June glared at her sister, but April held her stomach and made a silent appeal. Rolling her eyes, June stepped in. The living room was lavishly decorated. It has rich velvet and lace curtains of pretty floral prints. There were expensive looking porcelain vases on several tables and canvas paintings adorning the wall papered walls. Every vase was filled with fresh roses. June thought Mrs. Jam must be quite rich and wondered if she could sell more than two boxes of cookies to her. The smell of the roses made her feel better.
But April could not smell the roses, she only smelt strawberries. Mrs. Jams put on an old record on a truly old gramophone and the sound of Mozart filled the room. June did not know anyone who actually owned one of those. Mrs. Jams brought in a tray, with a delicate porcelain tea set, some bread that looked fresh out of the oven, and jar of strawberry jam that was so red that April’s jaw dropped open. Mrs. Jams smiled broadly.
June noticed that, for a grey haired old woman, Margaret Jams did not really ‘look’ that old. Her skin was plain and white, with a dash of pink around the cheeks - much like the tea pot that she was pouring tea out of right now. She had a very slight frame, bony hands stuck out from the sleeves of her brown tweed jacket. Her fingers seemed rigid, steely – much like the knife that she was using to scrap on red strawberry jam onto the white bread. The jam seemed runny, liquid almost, and some of it trickled down the knife and smeared her fingers. Mrs. Jams did not bother to wipe it off. She just kept smiling at April.
June realized that April was already eating a slice of bread with the enticing jam. June watched as April seemed to nearly swallow the slice in three large bites and extended her hand for more before she was even through with the first. Mrs. Jams handed her another, a look of strange pride filling her eyes. She said nothing, none of them did. June found that odd, and though even stranger that she had not noticed earlier. She was just beginning to think of leaving, when Mrs. Jams offered her slice of red topped bread. June thought of saying no, but the looking at the glossy redness of the jam, she could not.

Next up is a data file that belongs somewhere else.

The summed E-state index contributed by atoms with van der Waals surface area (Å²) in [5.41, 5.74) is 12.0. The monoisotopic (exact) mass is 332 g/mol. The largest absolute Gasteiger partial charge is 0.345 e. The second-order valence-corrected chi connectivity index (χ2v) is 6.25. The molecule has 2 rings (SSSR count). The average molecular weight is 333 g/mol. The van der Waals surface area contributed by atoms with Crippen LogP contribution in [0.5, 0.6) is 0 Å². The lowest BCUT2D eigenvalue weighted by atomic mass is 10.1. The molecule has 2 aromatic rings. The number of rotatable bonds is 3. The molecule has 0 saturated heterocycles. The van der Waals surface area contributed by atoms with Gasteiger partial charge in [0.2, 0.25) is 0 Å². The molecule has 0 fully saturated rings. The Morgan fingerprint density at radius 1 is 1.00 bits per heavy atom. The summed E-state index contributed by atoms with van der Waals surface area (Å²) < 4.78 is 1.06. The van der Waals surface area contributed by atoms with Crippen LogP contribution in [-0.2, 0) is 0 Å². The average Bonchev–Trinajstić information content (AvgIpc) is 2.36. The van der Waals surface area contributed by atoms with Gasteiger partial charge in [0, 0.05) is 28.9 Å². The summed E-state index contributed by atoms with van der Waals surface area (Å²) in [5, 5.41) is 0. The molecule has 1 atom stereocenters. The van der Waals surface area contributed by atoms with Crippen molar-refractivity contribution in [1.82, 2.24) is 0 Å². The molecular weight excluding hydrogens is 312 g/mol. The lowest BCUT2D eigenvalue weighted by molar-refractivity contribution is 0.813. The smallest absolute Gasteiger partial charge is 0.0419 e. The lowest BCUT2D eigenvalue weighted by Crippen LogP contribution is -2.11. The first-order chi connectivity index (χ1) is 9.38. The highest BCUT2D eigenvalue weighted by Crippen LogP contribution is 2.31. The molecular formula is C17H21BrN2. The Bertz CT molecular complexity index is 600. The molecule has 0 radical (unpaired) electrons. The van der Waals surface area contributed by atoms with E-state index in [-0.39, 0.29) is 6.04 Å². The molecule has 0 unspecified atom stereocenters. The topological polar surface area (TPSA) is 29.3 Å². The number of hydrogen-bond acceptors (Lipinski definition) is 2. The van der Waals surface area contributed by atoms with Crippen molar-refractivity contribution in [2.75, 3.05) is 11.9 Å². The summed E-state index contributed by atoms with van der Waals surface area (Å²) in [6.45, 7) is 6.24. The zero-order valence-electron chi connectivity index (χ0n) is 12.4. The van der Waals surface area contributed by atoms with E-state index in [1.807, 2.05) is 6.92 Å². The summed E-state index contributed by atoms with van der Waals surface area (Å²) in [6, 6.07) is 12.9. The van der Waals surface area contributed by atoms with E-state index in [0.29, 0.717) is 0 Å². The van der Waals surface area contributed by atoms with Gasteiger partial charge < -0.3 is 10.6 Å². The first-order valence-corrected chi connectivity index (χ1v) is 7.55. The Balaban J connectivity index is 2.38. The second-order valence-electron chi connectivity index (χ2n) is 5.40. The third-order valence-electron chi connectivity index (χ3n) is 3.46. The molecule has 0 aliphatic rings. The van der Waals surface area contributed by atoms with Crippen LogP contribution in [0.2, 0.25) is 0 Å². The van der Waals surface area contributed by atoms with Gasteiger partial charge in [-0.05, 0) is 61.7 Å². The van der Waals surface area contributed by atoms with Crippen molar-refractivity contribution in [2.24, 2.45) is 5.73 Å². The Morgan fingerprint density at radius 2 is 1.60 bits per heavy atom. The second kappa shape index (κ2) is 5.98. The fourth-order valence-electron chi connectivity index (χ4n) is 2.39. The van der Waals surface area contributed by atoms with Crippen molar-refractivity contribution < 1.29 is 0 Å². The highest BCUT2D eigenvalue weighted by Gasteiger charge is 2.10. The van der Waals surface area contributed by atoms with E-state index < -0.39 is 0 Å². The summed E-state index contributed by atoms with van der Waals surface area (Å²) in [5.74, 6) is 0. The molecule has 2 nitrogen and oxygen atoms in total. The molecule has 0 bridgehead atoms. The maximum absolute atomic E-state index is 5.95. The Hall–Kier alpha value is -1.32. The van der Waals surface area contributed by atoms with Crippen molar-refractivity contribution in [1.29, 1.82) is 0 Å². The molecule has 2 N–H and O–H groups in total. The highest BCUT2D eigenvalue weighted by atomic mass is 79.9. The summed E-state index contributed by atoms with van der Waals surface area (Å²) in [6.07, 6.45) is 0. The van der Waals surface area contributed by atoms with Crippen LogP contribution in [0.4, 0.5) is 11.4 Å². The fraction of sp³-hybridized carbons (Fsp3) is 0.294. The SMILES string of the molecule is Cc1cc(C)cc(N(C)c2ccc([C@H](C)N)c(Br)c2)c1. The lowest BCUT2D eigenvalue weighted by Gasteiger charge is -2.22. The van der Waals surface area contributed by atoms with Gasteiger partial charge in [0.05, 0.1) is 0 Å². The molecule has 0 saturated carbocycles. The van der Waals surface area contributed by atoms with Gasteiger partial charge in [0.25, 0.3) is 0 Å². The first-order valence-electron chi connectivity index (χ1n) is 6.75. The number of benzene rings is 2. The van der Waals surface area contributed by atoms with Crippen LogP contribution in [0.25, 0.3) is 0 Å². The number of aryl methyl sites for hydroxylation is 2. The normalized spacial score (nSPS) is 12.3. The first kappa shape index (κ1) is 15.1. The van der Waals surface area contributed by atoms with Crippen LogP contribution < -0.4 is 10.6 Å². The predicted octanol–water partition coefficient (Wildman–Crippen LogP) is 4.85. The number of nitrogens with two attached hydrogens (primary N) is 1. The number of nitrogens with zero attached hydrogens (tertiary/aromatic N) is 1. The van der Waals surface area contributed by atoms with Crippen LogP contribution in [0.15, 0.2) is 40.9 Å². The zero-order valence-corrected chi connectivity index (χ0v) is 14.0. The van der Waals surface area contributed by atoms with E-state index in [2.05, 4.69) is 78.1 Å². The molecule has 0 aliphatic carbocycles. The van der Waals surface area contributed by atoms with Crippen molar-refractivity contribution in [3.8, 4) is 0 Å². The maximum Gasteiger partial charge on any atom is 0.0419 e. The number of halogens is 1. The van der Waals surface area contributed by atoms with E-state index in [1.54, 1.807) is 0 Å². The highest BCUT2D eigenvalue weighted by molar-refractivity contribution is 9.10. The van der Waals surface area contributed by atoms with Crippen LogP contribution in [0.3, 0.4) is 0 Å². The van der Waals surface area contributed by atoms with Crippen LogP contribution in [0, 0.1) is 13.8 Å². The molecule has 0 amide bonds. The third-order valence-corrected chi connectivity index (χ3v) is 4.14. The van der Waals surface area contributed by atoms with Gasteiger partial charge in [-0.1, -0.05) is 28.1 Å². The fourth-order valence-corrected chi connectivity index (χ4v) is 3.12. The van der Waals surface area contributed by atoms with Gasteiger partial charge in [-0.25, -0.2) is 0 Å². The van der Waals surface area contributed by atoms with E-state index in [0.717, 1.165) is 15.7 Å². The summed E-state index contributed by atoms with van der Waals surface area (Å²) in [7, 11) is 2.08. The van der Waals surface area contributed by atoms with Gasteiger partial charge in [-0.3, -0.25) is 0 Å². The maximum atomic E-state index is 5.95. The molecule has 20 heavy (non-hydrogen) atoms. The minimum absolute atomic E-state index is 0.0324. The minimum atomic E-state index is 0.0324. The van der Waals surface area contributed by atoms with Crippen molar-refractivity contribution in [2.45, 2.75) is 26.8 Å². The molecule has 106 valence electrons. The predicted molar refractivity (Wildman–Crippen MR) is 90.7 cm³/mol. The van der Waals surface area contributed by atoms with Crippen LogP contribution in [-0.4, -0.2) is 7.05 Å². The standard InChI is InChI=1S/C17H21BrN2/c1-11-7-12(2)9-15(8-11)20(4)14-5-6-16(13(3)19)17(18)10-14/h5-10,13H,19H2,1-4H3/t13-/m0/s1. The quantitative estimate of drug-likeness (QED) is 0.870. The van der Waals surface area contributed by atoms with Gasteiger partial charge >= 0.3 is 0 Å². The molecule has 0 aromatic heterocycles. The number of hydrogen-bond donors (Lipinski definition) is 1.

She took the first bite and her head spun. She was not sure that she had ever tasted anything so delicious. She could feel the bread melt in her mouth, the jam tantalizing every taste bud it touched. June closed her eyes to savour the flavour. “What a strange colour though.” she thought, “Lovely red, not strawberry red.” She opened her eyes look another bite. The room seemed to be spinning now. “I must be tired, fatigued This is the last house one more bite will do good” said June’s broken chain of thoughts.
She opened her eyes and saw Mrs Jams smiling broadly. She had the most amazingly white teeth. They were smeared with jam right now, shocking red against shocking white. A little watery jam trickled down the side of her lips. Mrs. Jams wiped it with the back of her hand, smearing her white skin up to the cheek. “Shocking white bloody red” thought June. She took another bite and stopped. She felt something hard in her mouth. It felt like small twig. She daintily fished inside her mouth with her fingers and looked towards April. She was asleep, head nestled on the cushions of the couch they sat on, April was curled up and sleeping, blood red jam trickling out of her open mouth.
“What a strange time and place to fall asleep!” June thought, and she felt like sleeping too as she found the twig in her mouth. Except, it was not a twig. June squinted her eyes, to see it clearly, she was so sleepy. It was a little yellowish curved thing, like a crescent moon. “A toe nail!” June exclaimed loudly looking at Mrs. Jams, smiling dully as though she had answered a tough question posed by a tough teacher. “What a strange place for a toe nail to be” June thought as she fell asleep. Margaret Jams got up and walked into the kitchen.